Once a group is established, informal online learning begins immediately; formal e-learning may come in various guises when project or organizational demands require it. Many forms of GroupWare have anticipated the learning aspect of interaction and provide all of the necessary tools for e-learning. These are offered as "surrounds" or supporting tools. Collaboration between groups is facilitated with the same tools and allows a wider scale of learning.

Informal Community Learning: The Learning Guild

Web-based virtual communities, built on common interests, personal goals, or needs are natural places for learning. These loose-knit, informal organizations may be thought of as learning guilds, especially in the early days of guilds when they were comprised of a loose association of craftsmen with similar interests. As such, they are as likely to be spawned within an organization as outside.

As technology advances and bandwidth becomes more available, these groups, using virtual meeting technology, may become more formal and may even evolve into web-based institutions just as their predecessors evolved into corporations.

Virtual Meetings and Seminars in 2020

Can you imagine yourself sitting around a table with several holograms of other participants originating from remote locations (sometimes from the Space Station, or Mars) and, oh yes, a few real people, too. Of course, you appear as a hologram at the remote sites.

Formal Community Learning: The Learning Center

A learning center is a place where resources are shared and interactions between individuals, groups and organizations occur. Center-based programs meet in person several times a week or several times a year, sometimes for three or four days. The students may meet:

Individually with their instructor (the tutor model of learning) With the instructor and all of the other students (the classroom model) As a group with other students (the coffee house model) In an informal physical setting (the off-campus model).

In each of these models there is a physical meeting, which when combined with e-Learning, forms a hybrid approach to learning.

Knowledge Management

Knowledge Management, as discussed here, refers to process through which organizations learn. It entails capturing, organizing, analyzing information within an organization, as well as accessing relevant information from outside the organization. This brings the best available knowledge to the organization's individuals and groups in a timely fashion. The technical side of this endeavor includes the development of data warehouses where data mining and contextual translation occurs. It also involves the use of information retrieval, processing and communication systems to move relevant knowledge across the organization.

Data Warehouse and Data Mining

The data warehouse is a very large database that attempts to hold all the available data about an organization. In addition to being organized to provide information for required reports, etc., it will contain a large amount of other available data, such as e-mail messages, records of trouble calls, or phone conversations with dissatisfied customers. The data warehouse can be searched by a variety of data mining tools to discover previously unknown relationships in the data. It is also the basis for Customer Relationship Management (CRM) which analyzes disparate data in an attempt to provide insight to customer preferences.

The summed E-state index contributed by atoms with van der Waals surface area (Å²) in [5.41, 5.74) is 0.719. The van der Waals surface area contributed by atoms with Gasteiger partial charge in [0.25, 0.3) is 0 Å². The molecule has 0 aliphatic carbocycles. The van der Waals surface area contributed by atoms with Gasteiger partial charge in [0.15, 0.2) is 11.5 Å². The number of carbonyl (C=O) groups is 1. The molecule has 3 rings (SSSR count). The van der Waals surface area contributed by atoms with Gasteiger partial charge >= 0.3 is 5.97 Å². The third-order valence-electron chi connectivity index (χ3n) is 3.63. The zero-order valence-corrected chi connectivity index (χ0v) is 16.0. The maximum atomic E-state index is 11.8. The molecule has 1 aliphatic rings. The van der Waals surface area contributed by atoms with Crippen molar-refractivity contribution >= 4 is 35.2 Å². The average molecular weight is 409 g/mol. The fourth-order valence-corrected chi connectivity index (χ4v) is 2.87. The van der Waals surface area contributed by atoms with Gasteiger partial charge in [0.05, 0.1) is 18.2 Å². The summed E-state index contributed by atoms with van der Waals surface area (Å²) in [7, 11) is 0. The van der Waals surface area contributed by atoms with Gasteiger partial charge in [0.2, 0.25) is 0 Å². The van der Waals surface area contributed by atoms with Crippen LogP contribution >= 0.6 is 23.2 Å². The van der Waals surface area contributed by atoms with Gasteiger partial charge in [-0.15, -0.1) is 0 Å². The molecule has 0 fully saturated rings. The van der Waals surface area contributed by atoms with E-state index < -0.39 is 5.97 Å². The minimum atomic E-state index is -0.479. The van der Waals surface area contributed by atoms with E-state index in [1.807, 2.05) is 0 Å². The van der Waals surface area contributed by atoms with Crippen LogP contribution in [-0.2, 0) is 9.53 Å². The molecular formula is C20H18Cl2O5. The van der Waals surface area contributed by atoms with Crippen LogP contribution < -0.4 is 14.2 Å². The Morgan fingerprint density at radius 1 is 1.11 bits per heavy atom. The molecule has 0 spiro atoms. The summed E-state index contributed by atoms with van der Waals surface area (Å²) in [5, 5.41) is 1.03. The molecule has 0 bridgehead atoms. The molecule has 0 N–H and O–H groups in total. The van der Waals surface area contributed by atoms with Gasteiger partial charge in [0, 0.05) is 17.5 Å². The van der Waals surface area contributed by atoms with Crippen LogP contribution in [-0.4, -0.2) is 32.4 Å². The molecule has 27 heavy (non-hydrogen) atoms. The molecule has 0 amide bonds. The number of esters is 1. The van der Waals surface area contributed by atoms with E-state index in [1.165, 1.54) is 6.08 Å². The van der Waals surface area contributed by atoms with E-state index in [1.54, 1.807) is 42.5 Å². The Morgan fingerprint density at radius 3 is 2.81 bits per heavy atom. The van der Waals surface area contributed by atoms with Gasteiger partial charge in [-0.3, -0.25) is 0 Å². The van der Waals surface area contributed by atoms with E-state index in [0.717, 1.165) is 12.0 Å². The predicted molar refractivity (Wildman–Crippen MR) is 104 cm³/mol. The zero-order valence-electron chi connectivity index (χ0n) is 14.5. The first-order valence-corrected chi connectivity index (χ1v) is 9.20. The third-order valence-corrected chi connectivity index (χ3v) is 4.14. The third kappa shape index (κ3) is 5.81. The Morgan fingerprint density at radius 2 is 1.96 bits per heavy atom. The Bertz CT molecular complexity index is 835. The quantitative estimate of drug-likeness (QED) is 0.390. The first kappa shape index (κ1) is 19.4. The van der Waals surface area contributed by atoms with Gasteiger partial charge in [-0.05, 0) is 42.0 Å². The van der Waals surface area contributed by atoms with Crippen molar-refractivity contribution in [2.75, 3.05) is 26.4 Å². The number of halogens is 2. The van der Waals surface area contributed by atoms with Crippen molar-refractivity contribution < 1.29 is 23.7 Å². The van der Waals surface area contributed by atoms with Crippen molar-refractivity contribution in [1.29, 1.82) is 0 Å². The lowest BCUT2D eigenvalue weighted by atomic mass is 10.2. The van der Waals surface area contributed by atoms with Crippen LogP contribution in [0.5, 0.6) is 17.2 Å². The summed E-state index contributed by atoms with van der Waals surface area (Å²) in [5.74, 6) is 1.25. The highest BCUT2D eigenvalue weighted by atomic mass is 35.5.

A range of valuable information may be also available from the data warehouse such as "how to" records that show how various tasks were attempted in the past, and which may form the basis for best practices. However, encouraging individuals and groups to provide critical knowledge to the organization may meet with resistance, especially if it is perceived to lessen their value to the organization and threaten their jobs.

The Use of Semantic Knowledge Systems in e-Learning

Among the huge amount of data generated by an organization are a large number of reports and documents. These reports may be stored in a digital archive or repository that can be accessed according to a metadata system, which describes in the information according to a taxonomy of predefined categories. The problem is that there a dozen or more metadata systems, some such as the Dublin Core Metadata System providing a minimal amount of information, and others that are much more comprehensive.

When the metadata system is augmented by a range of other sources to provide a context to the data, it forms what is called an ontology, as defined in artificial intelligence, rather than in philosophy. The existence of an ontology, a taxonomy and associated descriptive information, forms the basis for the semantic web and allows data to be easily identified in searches, giving it the name of smart data. In effect it provides the context of the data concisely and allows for quick and accurate searches. Because the data is formatted in an extensible format. It is machine readable, that is it is able to be read under program control, and communicated directly to and analyzed by other computers.

The ability to manage the learning of individuals and groups is greatly enhanced by the use of semantic knowledge systems. As they build a knowledge profile, then their needs can be accurately matched with the information available in the organizational data warehouse, as well as with outside sources of information. This will make learning relevant and efficient.

Organizational knowledge management will also be greatly enhanced. Data will be gleaned from a number of sources and will be stored in a contextual format that will ease its identification and retrieval within the organization. Establishing this approach to e-Learning could result in a significant competitive advantage for an organization, and could lead to new opportunities.

Dr. James E. Burke is a Principal in Burke Technology Services (BTS). BTS provides business assistance to startup technology companies, or organizations planning or integrating new technologies; develops and manages technology projects; performs technology evaluation and commercialization, and assists in technology-based economic development.

Home | e-Reports | Knowledgebase | Books | Glossary

This web site is maintained by Burke Technology Services. Copyright © 2005-2006 PIRI. All rights reserved.